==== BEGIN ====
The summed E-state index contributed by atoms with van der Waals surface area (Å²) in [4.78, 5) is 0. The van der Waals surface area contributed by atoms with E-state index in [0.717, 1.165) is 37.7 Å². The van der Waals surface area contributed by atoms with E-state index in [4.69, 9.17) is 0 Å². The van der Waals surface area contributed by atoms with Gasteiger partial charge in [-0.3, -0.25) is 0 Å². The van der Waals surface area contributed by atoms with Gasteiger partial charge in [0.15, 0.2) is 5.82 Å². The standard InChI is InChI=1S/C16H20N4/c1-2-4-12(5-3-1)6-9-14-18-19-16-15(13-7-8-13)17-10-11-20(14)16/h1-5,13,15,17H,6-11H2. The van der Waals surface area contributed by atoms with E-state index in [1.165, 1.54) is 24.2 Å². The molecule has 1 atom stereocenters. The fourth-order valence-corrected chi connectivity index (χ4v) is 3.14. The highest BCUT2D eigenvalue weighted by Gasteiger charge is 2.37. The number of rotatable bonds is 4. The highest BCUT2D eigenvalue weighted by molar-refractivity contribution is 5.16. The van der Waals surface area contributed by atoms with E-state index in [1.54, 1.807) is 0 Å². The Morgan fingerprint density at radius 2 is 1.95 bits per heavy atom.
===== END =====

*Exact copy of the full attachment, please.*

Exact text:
The summed E-state index contributed by atoms with van der Waals surface area (Å²) in [4.78, 5) is 0. The van der Waals surface area contributed by atoms with E-state index in [0.717, 1.165) is 37.7 Å². The van der Waals surface area contributed by atoms with E-state index in [4.69, 9.17) is 0 Å². The van der Waals surface area contributed by atoms with Gasteiger partial charge in [-0.3, -0.25) is 0 Å². The van der Waals surface area contributed by atoms with Gasteiger partial charge in [0.15, 0.2) is 5.82 Å². The standard InChI is InChI=1S/C16H20N4/c1-2-4-12(5-3-1)6-9-14-18-19-16-15(13-7-8-13)17-10-11-20(14)16/h1-5,13,15,17H,6-11H2. The van der Waals surface area contributed by atoms with E-state index in [1.165, 1.54) is 24.2 Å². The molecule has 1 atom stereocenters. The fourth-order valence-corrected chi connectivity index (χ4v) is 3.14. The highest BCUT2D eigenvalue weighted by Gasteiger charge is 2.37. The number of rotatable bonds is 4. The highest BCUT2D eigenvalue weighted by molar-refractivity contribution is 5.16. The van der Waals surface area contributed by atoms with E-state index in [1.54, 1.807) is 0 Å². The Morgan fingerprint density at radius 2 is 1.95 bits per heavy atom.